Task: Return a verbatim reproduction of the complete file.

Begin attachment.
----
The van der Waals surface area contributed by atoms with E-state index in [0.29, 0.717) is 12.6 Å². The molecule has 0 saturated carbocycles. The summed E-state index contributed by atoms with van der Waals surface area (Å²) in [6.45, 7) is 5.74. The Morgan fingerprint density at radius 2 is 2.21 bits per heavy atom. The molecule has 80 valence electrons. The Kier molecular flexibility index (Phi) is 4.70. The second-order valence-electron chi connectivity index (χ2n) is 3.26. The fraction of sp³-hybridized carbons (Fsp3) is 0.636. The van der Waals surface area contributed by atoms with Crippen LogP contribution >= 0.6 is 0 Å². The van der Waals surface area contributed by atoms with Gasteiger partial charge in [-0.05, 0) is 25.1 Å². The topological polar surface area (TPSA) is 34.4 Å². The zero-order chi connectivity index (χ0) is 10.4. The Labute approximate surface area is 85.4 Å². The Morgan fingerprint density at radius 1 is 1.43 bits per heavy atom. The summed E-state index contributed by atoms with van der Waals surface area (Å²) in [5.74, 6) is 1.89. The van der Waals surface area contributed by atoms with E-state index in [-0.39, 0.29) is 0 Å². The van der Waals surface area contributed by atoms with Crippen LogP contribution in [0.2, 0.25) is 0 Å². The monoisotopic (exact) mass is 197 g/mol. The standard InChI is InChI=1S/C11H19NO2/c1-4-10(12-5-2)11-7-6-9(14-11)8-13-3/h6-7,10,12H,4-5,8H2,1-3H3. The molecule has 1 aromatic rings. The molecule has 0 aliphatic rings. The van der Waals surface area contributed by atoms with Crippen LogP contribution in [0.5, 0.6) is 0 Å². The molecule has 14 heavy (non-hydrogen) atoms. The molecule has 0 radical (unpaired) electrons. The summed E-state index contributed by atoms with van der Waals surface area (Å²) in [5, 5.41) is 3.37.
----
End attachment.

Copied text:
The van der Waals surface area contributed by atoms with E-state index in [0.29, 0.717) is 12.6 Å². The molecule has 0 saturated carbocycles. The summed E-state index contributed by atoms with van der Waals surface area (Å²) in [6.45, 7) is 5.74. The Morgan fingerprint density at radius 2 is 2.21 bits per heavy atom. The molecule has 80 valence electrons. The Kier molecular flexibility index (Phi) is 4.70. The second-order valence-electron chi connectivity index (χ2n) is 3.26. The fraction of sp³-hybridized carbons (Fsp3) is 0.636. The van der Waals surface area contributed by atoms with Crippen LogP contribution >= 0.6 is 0 Å². The van der Waals surface area contributed by atoms with Gasteiger partial charge in [-0.05, 0) is 25.1 Å². The topological polar surface area (TPSA) is 34.4 Å². The zero-order chi connectivity index (χ0) is 10.4. The Labute approximate surface area is 85.4 Å². The Morgan fingerprint density at radius 1 is 1.43 bits per heavy atom. The summed E-state index contributed by atoms with van der Waals surface area (Å²) in [5.74, 6) is 1.89. The van der Waals surface area contributed by atoms with E-state index in [-0.39, 0.29) is 0 Å². The van der Waals surface area contributed by atoms with Crippen LogP contribution in [0.2, 0.25) is 0 Å². The monoisotopic (exact) mass is 197 g/mol. The standard InChI is InChI=1S/C11H19NO2/c1-4-10(12-5-2)11-7-6-9(14-11)8-13-3/h6-7,10,12H,4-5,8H2,1-3H3. The molecule has 1 aromatic rings. The molecule has 0 aliphatic rings. The van der Waals surface area contributed by atoms with Crippen LogP contribution in [0.5, 0.6) is 0 Å². The molecule has 14 heavy (non-hydrogen) atoms. The molecule has 0 radical (unpaired) electrons. The summed E-state index contributed by atoms with van der Waals surface area (Å²) in [5, 5.41) is 3.37.